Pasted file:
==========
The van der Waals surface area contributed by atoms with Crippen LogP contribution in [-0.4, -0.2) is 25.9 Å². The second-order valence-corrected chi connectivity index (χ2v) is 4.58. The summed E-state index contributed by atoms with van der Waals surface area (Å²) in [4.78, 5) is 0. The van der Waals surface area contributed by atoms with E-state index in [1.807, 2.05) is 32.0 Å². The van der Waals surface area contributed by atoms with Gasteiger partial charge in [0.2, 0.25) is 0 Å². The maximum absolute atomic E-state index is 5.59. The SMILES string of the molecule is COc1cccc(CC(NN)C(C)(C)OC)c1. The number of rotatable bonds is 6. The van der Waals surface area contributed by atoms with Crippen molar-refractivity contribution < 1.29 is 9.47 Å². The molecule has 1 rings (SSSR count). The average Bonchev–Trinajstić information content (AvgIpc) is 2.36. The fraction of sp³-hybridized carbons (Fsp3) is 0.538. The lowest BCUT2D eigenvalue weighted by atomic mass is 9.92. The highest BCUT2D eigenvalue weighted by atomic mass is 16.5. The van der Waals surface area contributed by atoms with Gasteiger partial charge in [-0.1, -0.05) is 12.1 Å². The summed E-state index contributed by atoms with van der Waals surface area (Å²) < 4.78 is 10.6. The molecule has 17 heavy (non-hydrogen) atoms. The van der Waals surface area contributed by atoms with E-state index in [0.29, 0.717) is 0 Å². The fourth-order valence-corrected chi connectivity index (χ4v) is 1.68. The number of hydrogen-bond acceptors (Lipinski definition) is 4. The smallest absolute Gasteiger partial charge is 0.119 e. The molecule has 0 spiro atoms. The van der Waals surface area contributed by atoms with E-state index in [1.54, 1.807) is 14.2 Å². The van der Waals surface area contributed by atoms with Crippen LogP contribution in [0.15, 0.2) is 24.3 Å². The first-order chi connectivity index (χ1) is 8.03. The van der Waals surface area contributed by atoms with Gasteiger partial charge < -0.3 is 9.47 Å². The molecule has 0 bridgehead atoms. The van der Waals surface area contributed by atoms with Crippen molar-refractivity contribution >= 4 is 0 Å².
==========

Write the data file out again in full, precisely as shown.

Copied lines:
The van der Waals surface area contributed by atoms with Crippen LogP contribution in [-0.4, -0.2) is 25.9 Å². The second-order valence-corrected chi connectivity index (χ2v) is 4.58. The summed E-state index contributed by atoms with van der Waals surface area (Å²) in [4.78, 5) is 0. The van der Waals surface area contributed by atoms with E-state index in [1.807, 2.05) is 32.0 Å². The van der Waals surface area contributed by atoms with Gasteiger partial charge in [0.2, 0.25) is 0 Å². The maximum absolute atomic E-state index is 5.59. The SMILES string of the molecule is COc1cccc(CC(NN)C(C)(C)OC)c1. The number of rotatable bonds is 6. The van der Waals surface area contributed by atoms with Crippen molar-refractivity contribution < 1.29 is 9.47 Å². The molecule has 1 rings (SSSR count). The average Bonchev–Trinajstić information content (AvgIpc) is 2.36. The fraction of sp³-hybridized carbons (Fsp3) is 0.538. The lowest BCUT2D eigenvalue weighted by atomic mass is 9.92. The highest BCUT2D eigenvalue weighted by atomic mass is 16.5. The van der Waals surface area contributed by atoms with Gasteiger partial charge in [-0.1, -0.05) is 12.1 Å². The summed E-state index contributed by atoms with van der Waals surface area (Å²) < 4.78 is 10.6. The molecule has 17 heavy (non-hydrogen) atoms. The van der Waals surface area contributed by atoms with E-state index in [0.29, 0.717) is 0 Å². The fourth-order valence-corrected chi connectivity index (χ4v) is 1.68. The number of hydrogen-bond acceptors (Lipinski definition) is 4. The smallest absolute Gasteiger partial charge is 0.119 e. The molecule has 0 spiro atoms. The van der Waals surface area contributed by atoms with E-state index in [1.54, 1.807) is 14.2 Å². The van der Waals surface area contributed by atoms with Crippen LogP contribution in [0.15, 0.2) is 24.3 Å². The first-order chi connectivity index (χ1) is 8.03. The van der Waals surface area contributed by atoms with Gasteiger partial charge < -0.3 is 9.47 Å². The molecule has 0 bridgehead atoms. The van der Waals surface area contributed by atoms with Crippen molar-refractivity contribution >= 4 is 0 Å².